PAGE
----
Farmers never settled easily into the two party system of Liberals and Conservatives. There was an inherent conflict with the National Policy, which proved more adapt at settling the west than it did providing a stable market for western agricultural products. This was never more true than in the early 1920s. The First World War had Canada strained economically and politically. Western agriculturalists, expected to carry the burden of feeding the British Empire, felt that in recognition of this they should be granted some exception from conscription and taxation. In addition to this, the attempt to find meaning in the carnage of war fueled a reforming zeal in many Canadians.
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The federal election of 1921 brought Canada its first minority government. Prairie farmers united with their Ontario counterparts under the leadership of Thomas Crerar, a former Liberal Cabinet Minister, and proposed a new national policy of free trade, the nationalization of railways and direct democracy. Progressives captured 65 seats, many from the west, making it the second largest party in Parliament. Prime Minister W.L. Mackenzie King sardonically called them "liberals in a hurry". Holding the balance of power, they did manage to impose many of their reforms on the government. The Progressives were unable to overcome their distrust of 'political parties' and rarely acted as a group.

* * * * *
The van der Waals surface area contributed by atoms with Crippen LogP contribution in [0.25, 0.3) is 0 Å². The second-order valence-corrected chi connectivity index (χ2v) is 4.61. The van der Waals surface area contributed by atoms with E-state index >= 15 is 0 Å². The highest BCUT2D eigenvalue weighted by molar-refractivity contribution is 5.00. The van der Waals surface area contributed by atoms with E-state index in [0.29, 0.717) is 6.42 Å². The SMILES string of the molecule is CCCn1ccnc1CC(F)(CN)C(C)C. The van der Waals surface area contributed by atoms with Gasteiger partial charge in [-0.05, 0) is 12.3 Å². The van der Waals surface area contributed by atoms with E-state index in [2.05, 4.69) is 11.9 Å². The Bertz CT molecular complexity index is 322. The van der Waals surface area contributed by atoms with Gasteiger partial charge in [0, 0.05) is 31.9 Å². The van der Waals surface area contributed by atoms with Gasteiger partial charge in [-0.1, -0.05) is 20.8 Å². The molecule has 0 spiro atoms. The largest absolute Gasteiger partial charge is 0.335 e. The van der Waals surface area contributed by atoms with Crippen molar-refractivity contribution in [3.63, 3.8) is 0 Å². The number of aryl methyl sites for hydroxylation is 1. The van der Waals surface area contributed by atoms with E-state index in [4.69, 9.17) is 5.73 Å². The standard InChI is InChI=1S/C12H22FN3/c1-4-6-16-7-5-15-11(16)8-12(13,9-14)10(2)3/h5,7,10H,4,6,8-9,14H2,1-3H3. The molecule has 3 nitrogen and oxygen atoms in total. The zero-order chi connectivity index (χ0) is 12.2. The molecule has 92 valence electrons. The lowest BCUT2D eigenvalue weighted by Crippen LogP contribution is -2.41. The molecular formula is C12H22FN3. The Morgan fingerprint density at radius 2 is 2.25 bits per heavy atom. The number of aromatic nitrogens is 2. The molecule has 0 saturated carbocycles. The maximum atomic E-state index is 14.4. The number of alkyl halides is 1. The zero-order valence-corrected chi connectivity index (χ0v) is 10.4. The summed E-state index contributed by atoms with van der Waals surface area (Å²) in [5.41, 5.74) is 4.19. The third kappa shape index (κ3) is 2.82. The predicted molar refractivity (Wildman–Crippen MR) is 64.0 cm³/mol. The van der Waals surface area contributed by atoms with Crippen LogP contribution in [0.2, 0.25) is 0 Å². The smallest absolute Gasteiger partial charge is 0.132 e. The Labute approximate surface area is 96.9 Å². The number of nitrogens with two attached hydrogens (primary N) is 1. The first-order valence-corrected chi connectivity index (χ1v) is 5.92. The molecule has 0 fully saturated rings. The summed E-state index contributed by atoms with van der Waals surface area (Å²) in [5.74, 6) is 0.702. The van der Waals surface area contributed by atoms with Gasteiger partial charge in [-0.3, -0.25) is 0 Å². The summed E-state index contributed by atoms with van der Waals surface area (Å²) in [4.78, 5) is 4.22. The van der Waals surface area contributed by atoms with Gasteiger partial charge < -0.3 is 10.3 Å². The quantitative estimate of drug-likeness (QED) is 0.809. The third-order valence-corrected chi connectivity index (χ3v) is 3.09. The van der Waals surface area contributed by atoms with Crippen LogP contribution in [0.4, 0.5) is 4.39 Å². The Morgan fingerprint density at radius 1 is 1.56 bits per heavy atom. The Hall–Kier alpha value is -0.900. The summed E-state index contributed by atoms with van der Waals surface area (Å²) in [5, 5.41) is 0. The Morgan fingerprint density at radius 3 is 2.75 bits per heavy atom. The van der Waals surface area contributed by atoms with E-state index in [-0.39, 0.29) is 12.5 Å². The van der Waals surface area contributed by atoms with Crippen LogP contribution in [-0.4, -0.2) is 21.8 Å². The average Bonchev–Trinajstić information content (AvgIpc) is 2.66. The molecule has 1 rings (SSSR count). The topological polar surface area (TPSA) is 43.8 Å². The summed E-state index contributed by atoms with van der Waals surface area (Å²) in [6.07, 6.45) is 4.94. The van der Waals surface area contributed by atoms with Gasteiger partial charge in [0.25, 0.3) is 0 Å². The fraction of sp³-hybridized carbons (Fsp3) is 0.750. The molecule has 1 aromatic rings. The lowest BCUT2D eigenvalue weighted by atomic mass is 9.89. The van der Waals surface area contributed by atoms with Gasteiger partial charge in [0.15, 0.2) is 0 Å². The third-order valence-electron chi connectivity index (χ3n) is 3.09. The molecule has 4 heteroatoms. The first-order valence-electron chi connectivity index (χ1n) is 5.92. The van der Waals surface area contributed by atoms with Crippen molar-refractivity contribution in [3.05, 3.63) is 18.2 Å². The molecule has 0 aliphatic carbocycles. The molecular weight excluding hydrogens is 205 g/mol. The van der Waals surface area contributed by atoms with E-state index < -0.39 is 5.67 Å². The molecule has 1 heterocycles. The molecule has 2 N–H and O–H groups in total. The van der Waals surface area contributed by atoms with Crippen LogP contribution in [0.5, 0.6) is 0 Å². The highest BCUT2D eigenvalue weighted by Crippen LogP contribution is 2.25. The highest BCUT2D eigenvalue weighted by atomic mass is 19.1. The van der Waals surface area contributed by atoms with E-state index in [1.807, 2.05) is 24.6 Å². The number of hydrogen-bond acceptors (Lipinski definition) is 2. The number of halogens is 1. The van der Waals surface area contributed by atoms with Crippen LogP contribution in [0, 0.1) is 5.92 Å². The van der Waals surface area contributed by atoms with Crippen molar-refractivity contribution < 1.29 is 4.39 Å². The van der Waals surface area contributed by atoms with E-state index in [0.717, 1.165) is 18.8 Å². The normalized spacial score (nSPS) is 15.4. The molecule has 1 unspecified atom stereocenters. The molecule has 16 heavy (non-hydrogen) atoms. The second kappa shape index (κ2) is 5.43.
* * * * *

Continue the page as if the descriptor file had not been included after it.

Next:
In the idealistic furor of the 1920s, Cooperatives flourished. A cooperative is a business owned and operated for the benefit of its members. This was a radical move-it merged ownership of the means of production with the consumer. Farmers, tired of trying to convince business to provide them with many goods and services affordably, established credit unions, elevators, grocery stores and even medical clinics. These reforms had a historical precedent; there was a cooperative creamery as early as 1890.
The Beginning |
Farmer-Labor Party |
Regina Convention |
Social Democracy in the Depression | Election of 1944 | Conclusion | Acknowledgements | Educational Resources | Sources | Français